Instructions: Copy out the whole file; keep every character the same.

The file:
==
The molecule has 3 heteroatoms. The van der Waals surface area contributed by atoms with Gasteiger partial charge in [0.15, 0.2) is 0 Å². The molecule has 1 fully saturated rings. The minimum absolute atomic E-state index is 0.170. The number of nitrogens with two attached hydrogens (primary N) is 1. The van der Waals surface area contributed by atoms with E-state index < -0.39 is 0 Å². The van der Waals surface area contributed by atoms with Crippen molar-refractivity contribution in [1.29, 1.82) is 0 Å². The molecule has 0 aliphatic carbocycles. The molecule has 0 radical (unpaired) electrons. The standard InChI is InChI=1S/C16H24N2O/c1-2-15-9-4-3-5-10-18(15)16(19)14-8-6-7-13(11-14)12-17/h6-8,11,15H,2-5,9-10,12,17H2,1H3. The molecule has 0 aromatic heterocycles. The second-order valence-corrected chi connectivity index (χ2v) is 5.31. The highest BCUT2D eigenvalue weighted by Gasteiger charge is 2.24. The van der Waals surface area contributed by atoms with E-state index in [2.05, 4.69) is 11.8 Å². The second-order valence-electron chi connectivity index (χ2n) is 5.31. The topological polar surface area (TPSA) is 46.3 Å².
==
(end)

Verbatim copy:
The molecule has 3 heteroatoms. The van der Waals surface area contributed by atoms with Gasteiger partial charge in [0.15, 0.2) is 0 Å². The molecule has 1 fully saturated rings. The minimum absolute atomic E-state index is 0.170. The number of nitrogens with two attached hydrogens (primary N) is 1. The van der Waals surface area contributed by atoms with E-state index < -0.39 is 0 Å². The van der Waals surface area contributed by atoms with Crippen molar-refractivity contribution in [1.29, 1.82) is 0 Å². The molecule has 0 aliphatic carbocycles. The molecule has 0 radical (unpaired) electrons. The standard InChI is InChI=1S/C16H24N2O/c1-2-15-9-4-3-5-10-18(15)16(19)14-8-6-7-13(11-14)12-17/h6-8,11,15H,2-5,9-10,12,17H2,1H3. The molecule has 0 aromatic heterocycles. The second-order valence-corrected chi connectivity index (χ2v) is 5.31. The highest BCUT2D eigenvalue weighted by Gasteiger charge is 2.24. The van der Waals surface area contributed by atoms with E-state index in [2.05, 4.69) is 11.8 Å². The second-order valence-electron chi connectivity index (χ2n) is 5.31. The topological polar surface area (TPSA) is 46.3 Å².